Retirees: 2 Great TSX Dividend Stocks on Sale Right Now

These TSX dividend stocks look cheap today for a dividend portfolio.

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A market correction can be scary in the short term, but it also gives retirees and other income investors a chance to buy top TSX dividend stocks at discounted prices to boost yields on retirement savings.

Bank of Montreal

Bank of Montreal (TSX:BMO) trades for close to $118 per share compared to $136 in February.

The latest pullback occurred after recent bank failures in the United States triggered a flood of selling in the bank sector. Investors are concerned that more damage could be on the way and they don’t want to get caught holding the wrong bank stocks.

Bank of Montreal has a large U.S. operation and actually closed its US$16.3 billion takeover of Bank of the West right before chaos hit the U.S. regional banks in March. This has investors wondering if Bank of Montreal paid too much for the assets.

That could be the case, but the addition of more than 500 branches located primarily in California sets BMO Harris Bank, the U.S. subsidiary, up for good growth potential in the coming years.

Bank of Montreal paid its first dividend in 1829. Investors have since received a distribution every year. The payout should continue to grow, and investors who buy the stock today can get a solid 4.8% dividend yield.

Pembina Pipeline

Pembina Pipeline (TSX:PPL) trades for close to $42 per share at the time of writing compared to $53 in June last year.

The pullback has occurred as part of the broader slide in the energy sector. Oil and natural gas prices retreated from their post-pandemic highs in the past 12 months and remain under pressure. Falling commodity prices directly impact producers a lot more than energy infrastructure players, so the drop in Pembina Pipeline’s share price might be overdone.

The company reported solid first-quarter 2023 results. Adjusted earnings before interest, taxes, depreciation, and amortization (EBITDA) came in at $947 million, down about 6% from the same quarter last year. An outage on the Northern Pipeline system was largely responsible for the drop. Wildfires in Alberta could cause additional shutdowns.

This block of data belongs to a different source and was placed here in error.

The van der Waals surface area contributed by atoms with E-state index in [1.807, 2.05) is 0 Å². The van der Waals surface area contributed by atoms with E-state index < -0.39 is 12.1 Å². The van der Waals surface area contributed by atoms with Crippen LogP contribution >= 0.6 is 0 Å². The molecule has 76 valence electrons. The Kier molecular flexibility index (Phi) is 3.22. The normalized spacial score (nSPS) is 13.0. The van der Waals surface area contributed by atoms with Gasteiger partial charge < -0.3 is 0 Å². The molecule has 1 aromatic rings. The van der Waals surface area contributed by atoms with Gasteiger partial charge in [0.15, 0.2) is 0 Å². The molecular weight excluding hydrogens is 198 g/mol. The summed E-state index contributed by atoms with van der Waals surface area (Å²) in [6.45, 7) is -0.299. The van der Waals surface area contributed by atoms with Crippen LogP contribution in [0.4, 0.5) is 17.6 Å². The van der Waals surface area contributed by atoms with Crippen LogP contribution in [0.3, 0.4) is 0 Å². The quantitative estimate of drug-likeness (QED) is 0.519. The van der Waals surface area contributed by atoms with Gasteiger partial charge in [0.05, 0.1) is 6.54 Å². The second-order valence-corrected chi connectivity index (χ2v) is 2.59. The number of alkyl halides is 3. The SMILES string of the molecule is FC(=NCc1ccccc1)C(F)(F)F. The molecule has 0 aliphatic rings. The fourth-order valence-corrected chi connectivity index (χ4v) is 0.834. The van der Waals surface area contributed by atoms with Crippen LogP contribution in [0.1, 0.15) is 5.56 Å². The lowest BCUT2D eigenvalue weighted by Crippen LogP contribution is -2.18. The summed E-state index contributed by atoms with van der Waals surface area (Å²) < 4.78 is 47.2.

Despite the setback management maintained full-year guidance for adjusted EBITDA of $3.5 billion to $3.8 billion. Cash flow from operating activities is expected to be higher than dividends and capital expenditures. This is important for dividend investors who want to own companies that generate enough cash flow to cover the distributions. Excess cash flow is being used to reduce debt, strengthen the balance sheet, and build reserves for future capital projects.

The board also announced a 2.3% increase to the quarterly dividend.

Oil and natural gas demand remains strong and is expected to grow in the coming years. Pembina Pipeline is positioned well to benefit as a supplier of gathering, processing, and transmission services to energy producers.

Investors who buy PPL stock at the current price can get a 6.4% dividend yield.

The bottom line on top TSX dividend stocks

Bank of Montreal and Pembina Pipeline are good examples of top TSX dividend stocks paying attractive dividends that should continue to grow. If you have some cash to put to work, these stocks appear cheap today and deserve to be on your radar.

This article represents the opinion of the writer, who may disagree with the “official” recommendation position of a Motley Fool premium service or advisor. We’re Motley! Questioning an investing thesis — even one of our own — helps us all think critically about investing and make decisions that help us become smarter, happier, and richer, so we sometimes publish articles that may not be in line with recommendations, rankings or other content.

Fool contributor Andrew Walker has no position in any stock mentioned.

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